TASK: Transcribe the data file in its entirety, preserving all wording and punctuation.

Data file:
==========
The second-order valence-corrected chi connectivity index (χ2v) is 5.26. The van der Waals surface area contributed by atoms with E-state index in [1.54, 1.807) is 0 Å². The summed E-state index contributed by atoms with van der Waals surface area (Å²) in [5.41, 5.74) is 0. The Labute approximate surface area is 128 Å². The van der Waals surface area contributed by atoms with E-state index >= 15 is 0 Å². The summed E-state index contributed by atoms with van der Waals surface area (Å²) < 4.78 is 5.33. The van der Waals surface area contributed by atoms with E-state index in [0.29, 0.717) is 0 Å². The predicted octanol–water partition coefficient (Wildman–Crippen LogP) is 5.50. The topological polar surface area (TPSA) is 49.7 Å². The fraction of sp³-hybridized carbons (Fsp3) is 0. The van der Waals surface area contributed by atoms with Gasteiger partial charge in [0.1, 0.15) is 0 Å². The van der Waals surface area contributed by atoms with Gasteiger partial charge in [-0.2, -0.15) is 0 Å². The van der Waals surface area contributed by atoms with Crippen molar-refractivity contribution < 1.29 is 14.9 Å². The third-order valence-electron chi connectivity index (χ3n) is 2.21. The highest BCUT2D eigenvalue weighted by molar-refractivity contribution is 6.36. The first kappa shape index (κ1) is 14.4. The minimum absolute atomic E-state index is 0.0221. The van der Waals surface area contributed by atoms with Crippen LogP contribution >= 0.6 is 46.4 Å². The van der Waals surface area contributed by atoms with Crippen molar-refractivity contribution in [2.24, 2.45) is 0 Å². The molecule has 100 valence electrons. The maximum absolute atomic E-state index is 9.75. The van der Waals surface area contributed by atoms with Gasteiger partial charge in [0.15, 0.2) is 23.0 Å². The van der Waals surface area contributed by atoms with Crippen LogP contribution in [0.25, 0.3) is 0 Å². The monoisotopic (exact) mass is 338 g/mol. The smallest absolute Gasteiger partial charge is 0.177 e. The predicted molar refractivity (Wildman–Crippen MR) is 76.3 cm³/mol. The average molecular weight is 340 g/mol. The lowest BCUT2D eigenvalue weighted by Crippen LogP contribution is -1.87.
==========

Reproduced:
The second-order valence-corrected chi connectivity index (χ2v) is 5.26. The van der Waals surface area contributed by atoms with E-state index in [1.54, 1.807) is 0 Å². The summed E-state index contributed by atoms with van der Waals surface area (Å²) in [5.41, 5.74) is 0. The Labute approximate surface area is 128 Å². The van der Waals surface area contributed by atoms with E-state index >= 15 is 0 Å². The summed E-state index contributed by atoms with van der Waals surface area (Å²) < 4.78 is 5.33. The van der Waals surface area contributed by atoms with E-state index in [0.29, 0.717) is 0 Å². The predicted octanol–water partition coefficient (Wildman–Crippen LogP) is 5.50. The topological polar surface area (TPSA) is 49.7 Å². The fraction of sp³-hybridized carbons (Fsp3) is 0. The van der Waals surface area contributed by atoms with Gasteiger partial charge in [0.1, 0.15) is 0 Å². The van der Waals surface area contributed by atoms with Gasteiger partial charge in [-0.2, -0.15) is 0 Å². The van der Waals surface area contributed by atoms with Crippen molar-refractivity contribution < 1.29 is 14.9 Å². The third-order valence-electron chi connectivity index (χ3n) is 2.21. The highest BCUT2D eigenvalue weighted by molar-refractivity contribution is 6.36. The first kappa shape index (κ1) is 14.4. The minimum absolute atomic E-state index is 0.0221. The van der Waals surface area contributed by atoms with Crippen LogP contribution >= 0.6 is 46.4 Å². The van der Waals surface area contributed by atoms with Crippen molar-refractivity contribution in [2.24, 2.45) is 0 Å². The molecule has 100 valence electrons. The maximum absolute atomic E-state index is 9.75. The van der Waals surface area contributed by atoms with Gasteiger partial charge in [0.15, 0.2) is 23.0 Å². The van der Waals surface area contributed by atoms with Crippen LogP contribution in [0.25, 0.3) is 0 Å². The monoisotopic (exact) mass is 338 g/mol. The smallest absolute Gasteiger partial charge is 0.177 e. The predicted molar refractivity (Wildman–Crippen MR) is 76.3 cm³/mol. The average molecular weight is 340 g/mol. The lowest BCUT2D eigenvalue weighted by Crippen LogP contribution is -1.87.